* LATER: He has been operated on for a cerebral hemorrhage and is "not out of danger," according to a doctor.
NEXT DAY: "Il a réclamé des mangues et entamé la lecture d'un bouquin de Jacques Attali: l'ancien Premier Ministre Michel Rocard semble bien se remettre de son hémorragie cérébrale de samedi." (Perhaps his judgment was affected by the stroke: if I survived a near-death experience, I might ask for a mango, but I would not pick up a book by Jacques Attali.)

A Period of Adjustment


One finds in the French press an emerging line of criticism of Sarkozy's presidency. This Libé article is a good example. "Has anyone told Nicolas Sarkozy that he's been elected President of the Republic?" is Alice Géraud's lead. It seems that Ms. Géraud is disconcerted by the Sarkozyan style, which she finds too informal, relaxed, accessible, and therefore "unpresidential." The President continues to behave as though he were on the campaign trail, she writes, "seeking to persuade each of his interlocutors that his projects are well thought out and making a great show of a relaxed and deliberately seductive style."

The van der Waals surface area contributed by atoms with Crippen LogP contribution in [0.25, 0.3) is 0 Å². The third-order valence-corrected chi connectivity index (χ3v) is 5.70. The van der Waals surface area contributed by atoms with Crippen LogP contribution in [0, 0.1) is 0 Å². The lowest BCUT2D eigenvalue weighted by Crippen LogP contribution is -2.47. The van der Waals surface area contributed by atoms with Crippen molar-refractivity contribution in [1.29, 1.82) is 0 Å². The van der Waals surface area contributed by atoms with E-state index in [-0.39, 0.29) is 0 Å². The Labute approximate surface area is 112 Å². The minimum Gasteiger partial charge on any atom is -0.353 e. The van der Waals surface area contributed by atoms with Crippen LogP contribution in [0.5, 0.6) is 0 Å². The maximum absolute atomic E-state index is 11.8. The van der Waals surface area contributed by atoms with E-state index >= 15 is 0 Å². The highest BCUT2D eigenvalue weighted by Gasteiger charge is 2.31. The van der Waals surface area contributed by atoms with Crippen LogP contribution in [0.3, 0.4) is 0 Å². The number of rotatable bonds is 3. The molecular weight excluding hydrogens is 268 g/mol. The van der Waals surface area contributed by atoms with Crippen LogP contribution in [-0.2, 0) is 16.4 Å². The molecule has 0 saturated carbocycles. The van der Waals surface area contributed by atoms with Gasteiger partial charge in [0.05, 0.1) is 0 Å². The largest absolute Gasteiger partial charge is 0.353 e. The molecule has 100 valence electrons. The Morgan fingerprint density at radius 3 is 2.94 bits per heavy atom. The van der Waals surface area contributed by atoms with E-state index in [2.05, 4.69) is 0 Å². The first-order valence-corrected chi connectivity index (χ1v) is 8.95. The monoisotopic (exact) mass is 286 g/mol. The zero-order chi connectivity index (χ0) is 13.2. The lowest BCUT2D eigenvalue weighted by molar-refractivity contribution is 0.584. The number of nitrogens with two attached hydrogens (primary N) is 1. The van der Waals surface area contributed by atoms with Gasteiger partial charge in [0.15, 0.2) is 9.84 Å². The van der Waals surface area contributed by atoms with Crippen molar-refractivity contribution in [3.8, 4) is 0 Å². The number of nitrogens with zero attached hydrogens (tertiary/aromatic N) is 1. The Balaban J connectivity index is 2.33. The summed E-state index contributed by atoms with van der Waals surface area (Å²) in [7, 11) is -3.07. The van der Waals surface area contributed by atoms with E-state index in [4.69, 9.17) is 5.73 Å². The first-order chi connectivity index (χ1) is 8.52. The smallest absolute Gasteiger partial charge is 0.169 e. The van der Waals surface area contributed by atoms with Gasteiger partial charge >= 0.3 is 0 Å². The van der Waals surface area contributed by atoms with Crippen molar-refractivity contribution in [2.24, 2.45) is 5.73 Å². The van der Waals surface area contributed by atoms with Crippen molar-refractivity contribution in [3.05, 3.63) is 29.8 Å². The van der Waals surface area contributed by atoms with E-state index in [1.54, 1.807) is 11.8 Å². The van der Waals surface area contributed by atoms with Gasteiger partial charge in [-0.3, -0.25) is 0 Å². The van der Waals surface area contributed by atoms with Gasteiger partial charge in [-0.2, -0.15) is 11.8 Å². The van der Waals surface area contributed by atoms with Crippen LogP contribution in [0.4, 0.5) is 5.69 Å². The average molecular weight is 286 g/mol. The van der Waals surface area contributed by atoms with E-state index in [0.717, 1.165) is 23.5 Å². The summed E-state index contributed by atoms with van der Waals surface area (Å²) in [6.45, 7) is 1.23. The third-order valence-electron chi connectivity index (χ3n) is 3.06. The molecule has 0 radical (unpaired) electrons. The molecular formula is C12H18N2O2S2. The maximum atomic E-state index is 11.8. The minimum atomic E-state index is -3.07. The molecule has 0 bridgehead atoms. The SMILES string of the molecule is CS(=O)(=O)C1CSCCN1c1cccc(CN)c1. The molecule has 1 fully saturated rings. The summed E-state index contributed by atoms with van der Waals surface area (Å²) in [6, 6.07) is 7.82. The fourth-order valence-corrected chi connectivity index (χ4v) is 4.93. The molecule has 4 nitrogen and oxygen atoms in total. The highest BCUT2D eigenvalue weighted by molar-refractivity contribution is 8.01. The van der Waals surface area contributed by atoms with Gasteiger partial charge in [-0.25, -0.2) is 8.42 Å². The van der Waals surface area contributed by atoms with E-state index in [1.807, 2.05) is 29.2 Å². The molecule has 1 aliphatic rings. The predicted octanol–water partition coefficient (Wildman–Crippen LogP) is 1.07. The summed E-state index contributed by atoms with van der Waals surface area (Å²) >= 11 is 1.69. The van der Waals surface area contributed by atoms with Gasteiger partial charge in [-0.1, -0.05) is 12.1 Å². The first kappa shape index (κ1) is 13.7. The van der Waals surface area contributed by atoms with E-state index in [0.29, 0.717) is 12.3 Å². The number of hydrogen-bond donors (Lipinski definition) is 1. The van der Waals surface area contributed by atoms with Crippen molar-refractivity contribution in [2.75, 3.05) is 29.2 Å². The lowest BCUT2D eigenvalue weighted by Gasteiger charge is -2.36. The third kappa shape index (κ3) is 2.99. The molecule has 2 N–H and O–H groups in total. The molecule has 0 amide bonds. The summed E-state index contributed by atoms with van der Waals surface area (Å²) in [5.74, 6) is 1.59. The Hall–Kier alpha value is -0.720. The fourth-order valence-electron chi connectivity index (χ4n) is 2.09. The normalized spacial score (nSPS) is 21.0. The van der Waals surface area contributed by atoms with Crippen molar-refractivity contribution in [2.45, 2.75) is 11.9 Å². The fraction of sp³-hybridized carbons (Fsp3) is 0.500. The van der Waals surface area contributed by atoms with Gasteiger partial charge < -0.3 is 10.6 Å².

Of course it was a commonplace in presidencies past to remark on the ease with which republican equality could be buried beneath the trappings of regalian splendor. Leading historians such as Jacques Revel in Lieux de mémoire and Emmanuel Le Roy Ladurie in Saint-Simon et la cour de Louis XIV riffed on the all-too-evident parallels. It was even said that the French preferred the exaltation of monarchy and the grand style to the pettiness of political parties and the drabness of la vie quotidienne. De Gaulle's "je me suis toujours fait une certaine idée de la France" was thought to be a modern echo of Louis XIV's apocryphal "l'Etat, c'est moi." So it is not surprising to find Géraud commenting on the plainness of the décor at the construction site where Sarkozy spoke yesterday. The plainness is real, she implies, but the choice is contrived to reinforce the presidential desire to make himself out a man of the people. "I speak simply," Sarkozy says, but reportorial irony turns the simplicity into an artifice.